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Has anyone read StrengthsFinder 2.0? Was it worth it?

I'm in a book club at work, and we are voting on which book we will read next. The candidates: StrengthsFinder 2.0, The Five Dysfunctions of a Team, and Why CEOs Fail

Which would you choose?

jmckinney's picture

I've read StrengthsFinder 2.0 and Five Dysfunctions of a Team, and the management team I'm on is doing some work now on the Five Dysfunctions model.

I've found each of them valuable in their own fashion. StrengthsFinder is laid out more like a reference volume than a book you would read cover-to-cover. If you use it, I would recommend that everybody in your book club take the online test included with the book, read up on your own strengths, and have a conversation about what you each found out about yourselves and each other.

Five Dysfunctions has more of a narrative format and would probably work well in a book club format. I felt an irresistible urge to link the traits displayed by the characters in the story to colleagues past and present (I'm Martin) :)

Hope that helps.

Jason

 

Davis Staedtler's picture

It's very worth it.  I find 2.0 heads above Lominger and Myers.  It's easier to connect to everyday life than the others.  The 5 Dys's of a team is good if trust and effective communication are an issue throughout your team.

-Davis Staedtler

 

@voxaeterno Listening to and speaking about what matters the most in social media, the arts, technology and purposeful communities.

RichRuh's picture

Our book club read "First, Break All the Rules" and then "Now, Discover Your Strengths".  I thought that "Now, Discover Your Strengths" was just a derivative from the first, better book.  My assumption is that "Strengthsfinder 2.0" is just a rehashed version of "Now, Discover Your Strengths," but I could be wrong.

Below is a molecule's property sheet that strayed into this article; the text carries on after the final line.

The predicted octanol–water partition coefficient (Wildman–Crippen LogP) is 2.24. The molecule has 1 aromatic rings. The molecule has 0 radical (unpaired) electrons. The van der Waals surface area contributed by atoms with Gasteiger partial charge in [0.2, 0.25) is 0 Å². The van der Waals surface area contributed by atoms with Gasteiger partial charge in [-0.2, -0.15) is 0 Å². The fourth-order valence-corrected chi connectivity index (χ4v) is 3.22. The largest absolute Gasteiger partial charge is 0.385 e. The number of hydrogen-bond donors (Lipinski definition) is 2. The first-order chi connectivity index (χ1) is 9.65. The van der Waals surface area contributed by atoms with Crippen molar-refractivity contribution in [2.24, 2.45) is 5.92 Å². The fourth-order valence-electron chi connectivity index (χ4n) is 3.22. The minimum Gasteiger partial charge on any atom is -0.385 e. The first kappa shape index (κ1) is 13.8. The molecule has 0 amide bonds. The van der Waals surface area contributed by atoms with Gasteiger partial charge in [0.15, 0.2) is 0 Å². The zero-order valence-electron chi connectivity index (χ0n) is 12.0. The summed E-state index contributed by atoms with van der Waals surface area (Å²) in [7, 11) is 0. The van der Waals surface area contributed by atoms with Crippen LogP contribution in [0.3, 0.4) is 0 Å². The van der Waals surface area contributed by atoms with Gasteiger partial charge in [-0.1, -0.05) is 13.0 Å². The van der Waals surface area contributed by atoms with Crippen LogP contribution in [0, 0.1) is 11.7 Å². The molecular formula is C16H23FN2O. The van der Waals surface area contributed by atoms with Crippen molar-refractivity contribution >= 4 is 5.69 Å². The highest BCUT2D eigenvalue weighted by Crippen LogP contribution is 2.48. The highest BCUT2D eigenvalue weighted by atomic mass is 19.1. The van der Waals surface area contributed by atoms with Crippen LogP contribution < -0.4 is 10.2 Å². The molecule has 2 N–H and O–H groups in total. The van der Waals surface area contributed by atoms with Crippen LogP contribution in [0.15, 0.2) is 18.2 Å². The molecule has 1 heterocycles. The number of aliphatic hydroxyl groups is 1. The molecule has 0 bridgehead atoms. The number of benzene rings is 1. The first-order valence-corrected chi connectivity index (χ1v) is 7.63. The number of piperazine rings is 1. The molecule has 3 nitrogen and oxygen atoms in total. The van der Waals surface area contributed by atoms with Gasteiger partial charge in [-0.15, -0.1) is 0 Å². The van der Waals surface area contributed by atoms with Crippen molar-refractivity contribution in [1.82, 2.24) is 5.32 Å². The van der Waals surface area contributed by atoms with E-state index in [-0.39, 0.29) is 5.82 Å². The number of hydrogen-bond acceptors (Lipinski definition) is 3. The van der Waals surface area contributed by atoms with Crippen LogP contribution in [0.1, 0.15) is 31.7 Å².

Although I had fun comparing my results to Davis, I'm not a big fan of the Strengths thing.  I've found DiSC, for instance, much more useful in managing people.  YMMV

I've not read any of the other two books.  Our book club's favorites so far are "First, Break All the Rules" and "The Effective Executive."  We're reading "Heart of Change" at the moment.

--Rich

 

ashdenver's picture

I read it a while ago but just did the online assessment today.  (I got Input, Competition, Strategic, Relator, Intellection for whatever that's worth.)  I would concur with Jason that it's more of a reference book than a cover-to-cover kind of thing. 

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DiSC profile: 7-2-1-5

Josh_R's picture

Thanks for your helpful comments and suggestions! I'm thinking I'll likely vote for Five Dysfunctions, and I might do StrengthsFinder on my own.

JorrianGelink's picture

I've read the book.

It is definitely more of a reference than a "read". I agree with Rich in that DISC is more effective in managing others. There are too many "Strengths" to memorize if you have a larger team.

My Strengths Are: Competition, Input, Maximizer, Strategic, Learner

 

Jorrian Gelink

Management Architect

http://www.linkedin.com/in/jorrian

jaleraas's picture

I thought that The 5 Dysfunctions of a Team was going to be awful; however, the more I read, the more I liked it. It was a very quick read, and I found myself getting sucked in.  In the end, I had a number of colleagues take the test with me and we talked about the scores.  It definitely brought a bit of enlightenment to our group.

I've read Now, Discover Your Strengths, took the test (Ideation, Strategic, Empathy, Futuristic, and Belief), and found that, yes, it's more of a reference than anything else.  However, I do feel that being able to discuss the different talents your coworkers have in a group setting would be very beneficial One of the speakers at a Leadership Institute I helped facilitate used it as part of his program.

And, yes, it's o.k. to be a little Martin-ish.  I'm sure there's a little Martin in all of us. : ^ )